HM Treasury has published its long-awaited consultation on its review of Solvency II. This follows the publication of a call for evidence in October 2020 and a response document in July 2021.
It is clear from the consultation, however, that there is still a long way to go before any reforms of the UK Solvency II regime are brought to fruition. The consultation narrows down the areas which are to be subject to review but concrete proposals are relatively limited. There is some detail on proposals for changes to the risk margin and matching adjustment, which will be of interest mainly to the life sector, but even here a lot is left open for consultation. At the same time, the PRA has published a discussion paper setting out its views on potential reforms to the risk margin and matching adjustment (DP2/22).
The risk margin
The risk margin has been top of the list of priorities for reform from the perspective of the insurance industry. It has also attracted the focus of Government, particularly as it sees reform of the risk margin as a way of releasing capital held by insurers to be invested in the UK economy.
HMT’s starting position is that it wants to cut the risk margin by around 60-70% for long-term insurers. It suggests that this reduction is consistent with the prices at which insurers can in practice transfer longevity risk in the market, although it does not offer any evidence to support this statement. HMT would like to achieve this reduction by changing the methodology used to calculate the risk margin and, following advice from the PRA, it proposes doing this using a “modified cost of capital approach”.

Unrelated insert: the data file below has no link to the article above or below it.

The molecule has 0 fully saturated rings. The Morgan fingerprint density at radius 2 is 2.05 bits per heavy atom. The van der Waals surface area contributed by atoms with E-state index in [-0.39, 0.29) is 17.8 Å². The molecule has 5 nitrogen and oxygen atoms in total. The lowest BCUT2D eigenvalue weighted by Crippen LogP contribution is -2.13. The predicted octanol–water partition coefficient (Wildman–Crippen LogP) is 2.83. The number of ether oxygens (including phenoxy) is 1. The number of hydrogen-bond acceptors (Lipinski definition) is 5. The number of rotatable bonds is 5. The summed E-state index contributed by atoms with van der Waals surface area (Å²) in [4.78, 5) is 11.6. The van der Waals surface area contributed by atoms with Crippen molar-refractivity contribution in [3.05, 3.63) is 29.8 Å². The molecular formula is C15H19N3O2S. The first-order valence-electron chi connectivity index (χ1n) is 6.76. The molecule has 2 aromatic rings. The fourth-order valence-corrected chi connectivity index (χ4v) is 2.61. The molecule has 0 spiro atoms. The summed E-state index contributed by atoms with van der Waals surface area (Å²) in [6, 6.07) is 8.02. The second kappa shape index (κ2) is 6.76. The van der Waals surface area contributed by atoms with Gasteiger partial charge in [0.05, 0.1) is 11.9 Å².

The risk margin issue is less acute for general insurers and the reduction in the risk margin for general insurers is likely to be more in the nature of 30%.
HMT suggests that the benefits of reducing the risk margin are threefold:
- it will mean additional resources are available to insurers, although there are some caveats here, discussed below
- it will reduce balance sheet volatility, which HMT claims will increase incentives for insurers to write new business and increase the affordability and range of products
- it will reduce incentives for insurers to reinsure longevity risk outside of the UK, which it suggests would boost the economy as a result of premiums received by insurers being retained in the UK (and presumably invested in UK assets).
In terms of increasing resources available to insurers, HMT notes that this will become available as the TMTP is phased out in accordance with the existing rules. In its discussion paper, the PRA comments that its estimates of the potential capital impact of proposed reforms are based on calculations assuming that existing transitionals have run off in full. Given that many life insurers will be applying transitional measures to their technical provisions calculations, and therefore not yet feeling the full impact of the risk margin, this suggests that elements of the expected capital release may be prospective rather than immediate.